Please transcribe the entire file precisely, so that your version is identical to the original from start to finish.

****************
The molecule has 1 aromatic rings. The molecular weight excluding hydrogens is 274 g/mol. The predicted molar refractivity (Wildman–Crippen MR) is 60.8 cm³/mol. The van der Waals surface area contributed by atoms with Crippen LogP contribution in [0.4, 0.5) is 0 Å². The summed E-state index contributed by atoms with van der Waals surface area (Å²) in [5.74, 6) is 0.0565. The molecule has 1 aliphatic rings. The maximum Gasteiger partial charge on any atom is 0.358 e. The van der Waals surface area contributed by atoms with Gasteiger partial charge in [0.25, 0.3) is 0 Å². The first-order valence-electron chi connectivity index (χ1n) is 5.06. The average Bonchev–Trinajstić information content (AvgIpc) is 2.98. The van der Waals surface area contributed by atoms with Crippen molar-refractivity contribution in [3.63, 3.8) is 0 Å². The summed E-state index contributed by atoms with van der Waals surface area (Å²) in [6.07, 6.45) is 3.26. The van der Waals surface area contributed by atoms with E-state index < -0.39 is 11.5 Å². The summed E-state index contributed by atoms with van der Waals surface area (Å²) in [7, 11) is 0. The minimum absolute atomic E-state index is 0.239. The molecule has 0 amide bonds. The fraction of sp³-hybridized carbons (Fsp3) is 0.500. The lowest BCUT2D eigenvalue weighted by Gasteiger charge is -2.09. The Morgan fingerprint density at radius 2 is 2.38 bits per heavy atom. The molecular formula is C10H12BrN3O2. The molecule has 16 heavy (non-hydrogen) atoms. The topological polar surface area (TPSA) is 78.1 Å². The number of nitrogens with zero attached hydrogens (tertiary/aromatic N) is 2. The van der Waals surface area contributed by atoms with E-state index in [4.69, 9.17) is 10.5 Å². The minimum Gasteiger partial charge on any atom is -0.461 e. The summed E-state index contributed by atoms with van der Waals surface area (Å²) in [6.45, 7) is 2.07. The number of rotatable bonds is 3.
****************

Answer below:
The molecule has 1 aromatic rings. The molecular weight excluding hydrogens is 274 g/mol. The predicted molar refractivity (Wildman–Crippen MR) is 60.8 cm³/mol. The van der Waals surface area contributed by atoms with Crippen LogP contribution in [0.4, 0.5) is 0 Å². The summed E-state index contributed by atoms with van der Waals surface area (Å²) in [5.74, 6) is 0.0565. The molecule has 1 aliphatic rings. The maximum Gasteiger partial charge on any atom is 0.358 e. The van der Waals surface area contributed by atoms with Gasteiger partial charge in [0.25, 0.3) is 0 Å². The first-order valence-electron chi connectivity index (χ1n) is 5.06. The average Bonchev–Trinajstić information content (AvgIpc) is 2.98. The van der Waals surface area contributed by atoms with Crippen molar-refractivity contribution in [3.63, 3.8) is 0 Å². The summed E-state index contributed by atoms with van der Waals surface area (Å²) in [6.07, 6.45) is 3.26. The van der Waals surface area contributed by atoms with E-state index < -0.39 is 11.5 Å². The summed E-state index contributed by atoms with van der Waals surface area (Å²) in [7, 11) is 0. The minimum absolute atomic E-state index is 0.239. The molecule has 0 amide bonds. The fraction of sp³-hybridized carbons (Fsp3) is 0.500. The lowest BCUT2D eigenvalue weighted by Gasteiger charge is -2.09. The Morgan fingerprint density at radius 2 is 2.38 bits per heavy atom. The molecular formula is C10H12BrN3O2. The molecule has 16 heavy (non-hydrogen) atoms. The topological polar surface area (TPSA) is 78.1 Å². The number of nitrogens with zero attached hydrogens (tertiary/aromatic N) is 2. The van der Waals surface area contributed by atoms with E-state index in [4.69, 9.17) is 10.5 Å². The minimum Gasteiger partial charge on any atom is -0.461 e. The summed E-state index contributed by atoms with van der Waals surface area (Å²) in [6.45, 7) is 2.07. The number of rotatable bonds is 3.